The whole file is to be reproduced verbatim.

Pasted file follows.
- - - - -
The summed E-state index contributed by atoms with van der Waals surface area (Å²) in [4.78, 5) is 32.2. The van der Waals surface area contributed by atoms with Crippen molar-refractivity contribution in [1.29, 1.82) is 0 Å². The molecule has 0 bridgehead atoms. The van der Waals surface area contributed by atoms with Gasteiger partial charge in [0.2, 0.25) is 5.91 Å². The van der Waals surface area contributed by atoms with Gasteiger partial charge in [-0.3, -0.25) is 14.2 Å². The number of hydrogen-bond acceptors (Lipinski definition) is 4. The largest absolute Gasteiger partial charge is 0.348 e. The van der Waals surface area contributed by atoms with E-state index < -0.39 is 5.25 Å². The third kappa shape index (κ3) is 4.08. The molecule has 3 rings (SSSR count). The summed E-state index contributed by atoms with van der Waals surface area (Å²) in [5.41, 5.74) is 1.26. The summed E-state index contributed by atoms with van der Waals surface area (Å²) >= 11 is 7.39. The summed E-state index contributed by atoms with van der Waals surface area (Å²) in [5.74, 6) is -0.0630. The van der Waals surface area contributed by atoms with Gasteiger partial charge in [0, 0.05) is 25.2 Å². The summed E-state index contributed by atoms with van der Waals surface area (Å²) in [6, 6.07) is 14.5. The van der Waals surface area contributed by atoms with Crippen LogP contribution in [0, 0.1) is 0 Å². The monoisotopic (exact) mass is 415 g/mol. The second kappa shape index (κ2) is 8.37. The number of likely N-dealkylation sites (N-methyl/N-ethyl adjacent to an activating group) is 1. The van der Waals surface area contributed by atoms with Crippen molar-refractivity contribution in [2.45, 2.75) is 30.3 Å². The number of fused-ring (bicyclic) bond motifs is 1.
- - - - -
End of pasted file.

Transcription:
The summed E-state index contributed by atoms with van der Waals surface area (Å²) in [4.78, 5) is 32.2. The van der Waals surface area contributed by atoms with Crippen molar-refractivity contribution in [1.29, 1.82) is 0 Å². The molecule has 0 bridgehead atoms. The van der Waals surface area contributed by atoms with Gasteiger partial charge in [0.2, 0.25) is 5.91 Å². The van der Waals surface area contributed by atoms with Gasteiger partial charge in [-0.3, -0.25) is 14.2 Å². The number of hydrogen-bond acceptors (Lipinski definition) is 4. The largest absolute Gasteiger partial charge is 0.348 e. The van der Waals surface area contributed by atoms with E-state index < -0.39 is 5.25 Å². The third kappa shape index (κ3) is 4.08. The molecule has 3 rings (SSSR count). The summed E-state index contributed by atoms with van der Waals surface area (Å²) in [5.41, 5.74) is 1.26. The summed E-state index contributed by atoms with van der Waals surface area (Å²) >= 11 is 7.39. The summed E-state index contributed by atoms with van der Waals surface area (Å²) in [5.74, 6) is -0.0630. The van der Waals surface area contributed by atoms with Gasteiger partial charge in [0, 0.05) is 25.2 Å². The summed E-state index contributed by atoms with van der Waals surface area (Å²) in [6, 6.07) is 14.5. The van der Waals surface area contributed by atoms with Crippen LogP contribution in [0, 0.1) is 0 Å². The monoisotopic (exact) mass is 415 g/mol. The second kappa shape index (κ2) is 8.37. The number of likely N-dealkylation sites (N-methyl/N-ethyl adjacent to an activating group) is 1. The van der Waals surface area contributed by atoms with Crippen molar-refractivity contribution in [2.45, 2.75) is 30.3 Å². The number of fused-ring (bicyclic) bond motifs is 1.